Even though shipping and containerised shipments have been happening for a long time, there is still a lack of basic understanding of the weights used in a container, transport requirements and other checks that must be done before a container is packed and loaded. We spoke to Hariesh Manaadiar, author of Shipping and Freight Resource on Overweight Containers.

There are several issues surrounding VGM and its relationship or requirement for safety and here is a case study from Shipping and Freight Resource on what can happen if these issues are not understood and handled clearly.

This relates to “Overweight Containers”.

Overweight Containers – Case Study

“We import toiletries from our vendors in China. Recently we had two 40’containers shipped to the UK which were both over 28,000 kg gross weight.

This is within the stated maximum gross tare for the container, but on arrival at Felixstowe the shipping line refused to hand over to haulier to deliver to our warehouse as they were considered ‘overweight’. On looking at UK government website, it says that the max weight that can be transported on UK road haulage is 44 tonnes.

I cannot believe that a normal tractor and 3 axle skeleton trailer plus 28,000kg container would be heavier than around 38 tonnes, so why did they refuse to release containers until they devanned into an extra container – a process that took them 2 weeks to complete!

Can anyone advise what the regulations are here?

Many thanks.”

According to scmedu.org, Shippers, Consignees, Exporters, Importers must take heed to the packing and container transport requirements at both ends of the supply chain.

There are many considerations to be made especially if you are importing for the first time or importing/exporting a new product from/to a new country (If you are a first time importer or even an established one, you can get some tips from this Beginner’s Guide to Importing).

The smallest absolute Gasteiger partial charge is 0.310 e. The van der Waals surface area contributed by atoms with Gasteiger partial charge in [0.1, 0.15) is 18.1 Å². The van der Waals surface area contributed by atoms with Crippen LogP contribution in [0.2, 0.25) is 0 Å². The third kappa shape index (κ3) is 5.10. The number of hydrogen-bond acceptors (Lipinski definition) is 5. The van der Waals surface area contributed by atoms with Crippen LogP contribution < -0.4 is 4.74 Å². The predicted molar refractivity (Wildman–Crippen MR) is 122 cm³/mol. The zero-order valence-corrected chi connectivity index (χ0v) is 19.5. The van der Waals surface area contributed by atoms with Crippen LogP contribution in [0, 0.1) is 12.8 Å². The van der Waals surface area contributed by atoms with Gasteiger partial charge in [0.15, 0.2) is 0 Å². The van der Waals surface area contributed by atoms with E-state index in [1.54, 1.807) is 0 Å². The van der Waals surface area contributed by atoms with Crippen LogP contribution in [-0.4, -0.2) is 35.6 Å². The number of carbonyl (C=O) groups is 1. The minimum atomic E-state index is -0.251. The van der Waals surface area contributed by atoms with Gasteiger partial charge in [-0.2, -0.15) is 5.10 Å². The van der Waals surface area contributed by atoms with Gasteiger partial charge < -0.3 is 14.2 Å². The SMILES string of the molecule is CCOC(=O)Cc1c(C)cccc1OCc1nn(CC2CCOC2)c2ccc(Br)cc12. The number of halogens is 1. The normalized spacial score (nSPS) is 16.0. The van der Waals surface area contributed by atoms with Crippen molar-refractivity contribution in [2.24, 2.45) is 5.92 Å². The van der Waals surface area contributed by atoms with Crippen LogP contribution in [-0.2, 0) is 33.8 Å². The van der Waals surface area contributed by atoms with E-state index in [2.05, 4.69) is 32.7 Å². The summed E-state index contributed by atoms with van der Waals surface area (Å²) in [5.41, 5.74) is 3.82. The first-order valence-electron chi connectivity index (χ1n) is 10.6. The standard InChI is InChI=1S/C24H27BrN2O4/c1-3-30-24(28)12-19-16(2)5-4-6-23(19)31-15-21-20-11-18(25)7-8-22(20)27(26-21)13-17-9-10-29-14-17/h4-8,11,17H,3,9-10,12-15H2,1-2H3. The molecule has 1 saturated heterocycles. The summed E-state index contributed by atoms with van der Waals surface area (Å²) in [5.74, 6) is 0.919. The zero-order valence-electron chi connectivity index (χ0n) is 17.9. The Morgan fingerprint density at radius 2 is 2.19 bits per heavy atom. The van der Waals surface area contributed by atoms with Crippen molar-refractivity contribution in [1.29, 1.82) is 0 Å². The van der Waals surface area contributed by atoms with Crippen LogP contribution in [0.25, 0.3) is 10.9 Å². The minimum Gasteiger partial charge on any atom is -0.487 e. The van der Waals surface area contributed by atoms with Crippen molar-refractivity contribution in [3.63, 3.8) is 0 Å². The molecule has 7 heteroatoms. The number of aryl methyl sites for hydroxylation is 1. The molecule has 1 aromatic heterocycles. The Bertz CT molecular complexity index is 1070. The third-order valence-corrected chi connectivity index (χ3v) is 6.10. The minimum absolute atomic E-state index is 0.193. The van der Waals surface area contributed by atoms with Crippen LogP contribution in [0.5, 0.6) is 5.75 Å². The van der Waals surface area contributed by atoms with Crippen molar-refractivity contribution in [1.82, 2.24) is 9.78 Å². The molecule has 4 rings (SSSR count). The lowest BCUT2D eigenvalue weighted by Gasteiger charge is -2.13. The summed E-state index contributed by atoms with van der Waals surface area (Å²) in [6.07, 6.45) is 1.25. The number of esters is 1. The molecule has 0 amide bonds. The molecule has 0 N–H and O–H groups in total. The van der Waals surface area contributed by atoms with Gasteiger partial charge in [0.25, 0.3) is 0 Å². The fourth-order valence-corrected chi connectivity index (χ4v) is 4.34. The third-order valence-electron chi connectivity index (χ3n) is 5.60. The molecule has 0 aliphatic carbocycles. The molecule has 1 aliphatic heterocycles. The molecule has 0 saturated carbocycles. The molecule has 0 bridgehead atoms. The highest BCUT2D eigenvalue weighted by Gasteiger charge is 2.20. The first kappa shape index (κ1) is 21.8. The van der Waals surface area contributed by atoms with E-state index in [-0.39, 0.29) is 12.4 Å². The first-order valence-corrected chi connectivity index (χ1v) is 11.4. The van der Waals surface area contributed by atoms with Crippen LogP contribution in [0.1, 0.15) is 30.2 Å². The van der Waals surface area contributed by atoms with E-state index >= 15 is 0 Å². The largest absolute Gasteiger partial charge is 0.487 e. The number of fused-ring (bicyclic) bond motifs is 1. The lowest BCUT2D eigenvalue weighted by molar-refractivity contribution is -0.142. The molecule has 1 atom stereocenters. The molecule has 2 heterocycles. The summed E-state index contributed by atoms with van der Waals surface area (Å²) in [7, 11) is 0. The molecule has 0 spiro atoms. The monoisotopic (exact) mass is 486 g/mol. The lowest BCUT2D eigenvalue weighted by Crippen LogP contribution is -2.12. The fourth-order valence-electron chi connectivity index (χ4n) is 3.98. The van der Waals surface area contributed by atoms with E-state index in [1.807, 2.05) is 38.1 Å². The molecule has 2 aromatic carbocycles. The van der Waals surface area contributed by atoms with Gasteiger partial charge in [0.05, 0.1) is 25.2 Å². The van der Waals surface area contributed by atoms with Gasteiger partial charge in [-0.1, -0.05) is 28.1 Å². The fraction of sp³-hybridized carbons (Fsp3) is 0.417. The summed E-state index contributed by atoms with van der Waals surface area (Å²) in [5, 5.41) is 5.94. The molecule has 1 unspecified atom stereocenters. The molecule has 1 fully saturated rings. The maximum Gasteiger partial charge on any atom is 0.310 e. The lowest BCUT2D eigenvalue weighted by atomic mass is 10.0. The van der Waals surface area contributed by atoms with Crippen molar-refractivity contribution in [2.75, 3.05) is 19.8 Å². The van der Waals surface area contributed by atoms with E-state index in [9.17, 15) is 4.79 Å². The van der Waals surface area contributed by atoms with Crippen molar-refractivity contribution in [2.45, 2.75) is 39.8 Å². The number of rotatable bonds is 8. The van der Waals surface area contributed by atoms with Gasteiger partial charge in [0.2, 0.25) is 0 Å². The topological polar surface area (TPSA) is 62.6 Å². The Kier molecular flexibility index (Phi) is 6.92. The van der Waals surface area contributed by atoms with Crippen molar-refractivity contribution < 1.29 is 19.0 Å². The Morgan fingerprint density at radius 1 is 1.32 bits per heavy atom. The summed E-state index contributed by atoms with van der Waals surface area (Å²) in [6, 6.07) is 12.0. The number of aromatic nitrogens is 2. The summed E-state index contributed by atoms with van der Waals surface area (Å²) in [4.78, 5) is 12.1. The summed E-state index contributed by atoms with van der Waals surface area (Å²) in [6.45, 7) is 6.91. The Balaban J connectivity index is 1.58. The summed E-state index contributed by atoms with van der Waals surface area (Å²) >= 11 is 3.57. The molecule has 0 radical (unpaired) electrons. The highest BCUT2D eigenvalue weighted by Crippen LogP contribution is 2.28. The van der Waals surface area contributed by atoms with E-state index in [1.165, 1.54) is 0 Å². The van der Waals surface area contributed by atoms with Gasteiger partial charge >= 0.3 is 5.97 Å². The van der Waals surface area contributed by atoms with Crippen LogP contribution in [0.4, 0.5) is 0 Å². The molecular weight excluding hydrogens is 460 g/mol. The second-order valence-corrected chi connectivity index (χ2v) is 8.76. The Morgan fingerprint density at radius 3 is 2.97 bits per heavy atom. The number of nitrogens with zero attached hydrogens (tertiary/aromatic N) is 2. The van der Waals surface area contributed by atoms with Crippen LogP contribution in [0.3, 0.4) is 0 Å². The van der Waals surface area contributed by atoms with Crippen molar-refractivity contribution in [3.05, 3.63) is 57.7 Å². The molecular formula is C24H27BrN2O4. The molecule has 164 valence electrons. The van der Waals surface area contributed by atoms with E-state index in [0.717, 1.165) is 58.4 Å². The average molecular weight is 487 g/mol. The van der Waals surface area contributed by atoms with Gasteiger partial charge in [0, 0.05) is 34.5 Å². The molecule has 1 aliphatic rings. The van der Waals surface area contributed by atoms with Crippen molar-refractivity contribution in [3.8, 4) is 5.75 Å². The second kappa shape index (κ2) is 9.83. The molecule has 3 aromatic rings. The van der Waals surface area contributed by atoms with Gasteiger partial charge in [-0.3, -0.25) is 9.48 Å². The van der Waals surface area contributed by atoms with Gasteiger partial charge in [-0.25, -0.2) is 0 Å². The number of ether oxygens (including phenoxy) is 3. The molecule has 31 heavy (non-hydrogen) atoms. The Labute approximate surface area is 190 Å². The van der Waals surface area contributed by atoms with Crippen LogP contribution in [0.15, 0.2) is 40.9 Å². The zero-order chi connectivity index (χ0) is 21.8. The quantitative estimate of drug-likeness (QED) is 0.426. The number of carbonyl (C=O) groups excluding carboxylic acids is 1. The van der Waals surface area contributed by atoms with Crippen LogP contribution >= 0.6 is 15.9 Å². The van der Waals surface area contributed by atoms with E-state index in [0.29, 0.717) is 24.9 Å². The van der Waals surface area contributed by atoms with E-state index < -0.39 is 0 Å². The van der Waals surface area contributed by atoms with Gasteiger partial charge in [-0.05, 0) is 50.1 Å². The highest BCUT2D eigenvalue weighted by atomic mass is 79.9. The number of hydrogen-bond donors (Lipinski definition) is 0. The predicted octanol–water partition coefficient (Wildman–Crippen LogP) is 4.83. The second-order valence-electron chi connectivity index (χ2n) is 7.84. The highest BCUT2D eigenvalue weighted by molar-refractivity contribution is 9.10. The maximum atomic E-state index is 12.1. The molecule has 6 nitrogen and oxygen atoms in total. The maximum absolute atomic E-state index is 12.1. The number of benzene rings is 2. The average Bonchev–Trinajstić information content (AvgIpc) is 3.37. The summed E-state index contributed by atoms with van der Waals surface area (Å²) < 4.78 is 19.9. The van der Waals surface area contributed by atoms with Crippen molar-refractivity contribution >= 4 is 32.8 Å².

Anyway, back to the above issue at hand, it is clear that in this case, no one considered or was aware of the road weight limitation at the POD or along the route to the final destination.

As per transportation experts, tare for a 3 axle platform + 3 axle tractor comes to around 14 tonnes, plus container tare of 4 tonnes leaves you with 26 tonnes of max cargo weight for the container not to be considered overweight.

In this case the cargo weight is 28 tons which when included with the above total weight of truck/trailer + container tare = 18 tons makes it 2 tons over the allowed weight limit.

In a lot of cases, some importers may not even think about these requirements as for them it is just a commodity and just a sale.

It is a good thing that the shipping line placed a hold on the release in this case.. You can imagine if it was released.

There would have been 2 containers that don’t subscribe to the country’s road weight limitation loose on the road. Such instances could even result in loss of lives.

In this case, someone (depending on the Incoterms) has unnecessarily incurred unpack, repack, and additional documentation and transportation cost because both the importer and exporter failed to check this critical item.

It is critical that each exporter and importer are aware of the requirements, documentation, rules and regulations relating to transport in each of their countries and follow them diligently..

But the issue is that as these rules, regulations and weight limitations are not common, there is no common rulebook one can refer to, to find out this info.

The relevant transport authority in each of the countries may have published these guidelines and the importers are encouraged to find them and go through them and advise those details to their exporters so that they also follow the required protocols at the time of packing.

And this is ONE OF THE MAIN REASONS a lot of the big importers employ the services of a local freight forwarder who are au fait with these transport and documentary requirements, rules, regulations etc. in each of their countries.

Do you have someone to advise you of the various transport requirements that needs to be taken care of in the various countries or do you as the exporter or importer do it by yourself..?

Article by Hariesh Manaadiar, author of Shipping and Freight Resource.

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